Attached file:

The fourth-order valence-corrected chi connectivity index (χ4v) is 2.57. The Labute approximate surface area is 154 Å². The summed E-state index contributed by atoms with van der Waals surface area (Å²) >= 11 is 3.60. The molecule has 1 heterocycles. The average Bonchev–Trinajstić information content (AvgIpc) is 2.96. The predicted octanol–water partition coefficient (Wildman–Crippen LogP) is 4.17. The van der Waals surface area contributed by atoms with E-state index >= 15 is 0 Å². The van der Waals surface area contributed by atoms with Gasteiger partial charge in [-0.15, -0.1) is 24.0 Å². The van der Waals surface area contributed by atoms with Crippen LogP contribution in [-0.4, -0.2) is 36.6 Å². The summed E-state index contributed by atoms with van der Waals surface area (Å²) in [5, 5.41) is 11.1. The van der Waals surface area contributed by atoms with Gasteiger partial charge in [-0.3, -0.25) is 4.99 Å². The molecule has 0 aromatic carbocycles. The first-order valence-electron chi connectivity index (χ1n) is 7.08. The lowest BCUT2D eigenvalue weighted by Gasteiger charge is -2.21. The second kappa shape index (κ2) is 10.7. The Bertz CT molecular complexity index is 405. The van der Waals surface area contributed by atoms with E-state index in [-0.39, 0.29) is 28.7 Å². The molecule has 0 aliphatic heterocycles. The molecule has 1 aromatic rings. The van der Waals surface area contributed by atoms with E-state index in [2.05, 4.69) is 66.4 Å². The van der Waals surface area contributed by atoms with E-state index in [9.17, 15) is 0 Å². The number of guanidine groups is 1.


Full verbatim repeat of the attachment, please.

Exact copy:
The fourth-order valence-corrected chi connectivity index (χ4v) is 2.57. The Labute approximate surface area is 154 Å². The summed E-state index contributed by atoms with van der Waals surface area (Å²) >= 11 is 3.60. The molecule has 1 heterocycles. The average Bonchev–Trinajstić information content (AvgIpc) is 2.96. The predicted octanol–water partition coefficient (Wildman–Crippen LogP) is 4.17. The van der Waals surface area contributed by atoms with E-state index >= 15 is 0 Å². The van der Waals surface area contributed by atoms with Gasteiger partial charge in [-0.15, -0.1) is 24.0 Å². The van der Waals surface area contributed by atoms with Crippen LogP contribution in [-0.4, -0.2) is 36.6 Å². The summed E-state index contributed by atoms with van der Waals surface area (Å²) in [5, 5.41) is 11.1. The van der Waals surface area contributed by atoms with Gasteiger partial charge in [-0.3, -0.25) is 4.99 Å². The molecule has 0 aromatic carbocycles. The first-order valence-electron chi connectivity index (χ1n) is 7.08. The lowest BCUT2D eigenvalue weighted by Gasteiger charge is -2.21. The second kappa shape index (κ2) is 10.7. The Bertz CT molecular complexity index is 405. The van der Waals surface area contributed by atoms with E-state index in [-0.39, 0.29) is 28.7 Å². The molecule has 0 aliphatic heterocycles. The molecule has 1 aromatic rings. The van der Waals surface area contributed by atoms with E-state index in [2.05, 4.69) is 66.4 Å². The van der Waals surface area contributed by atoms with E-state index in [9.17, 15) is 0 Å². The number of guanidine groups is 1.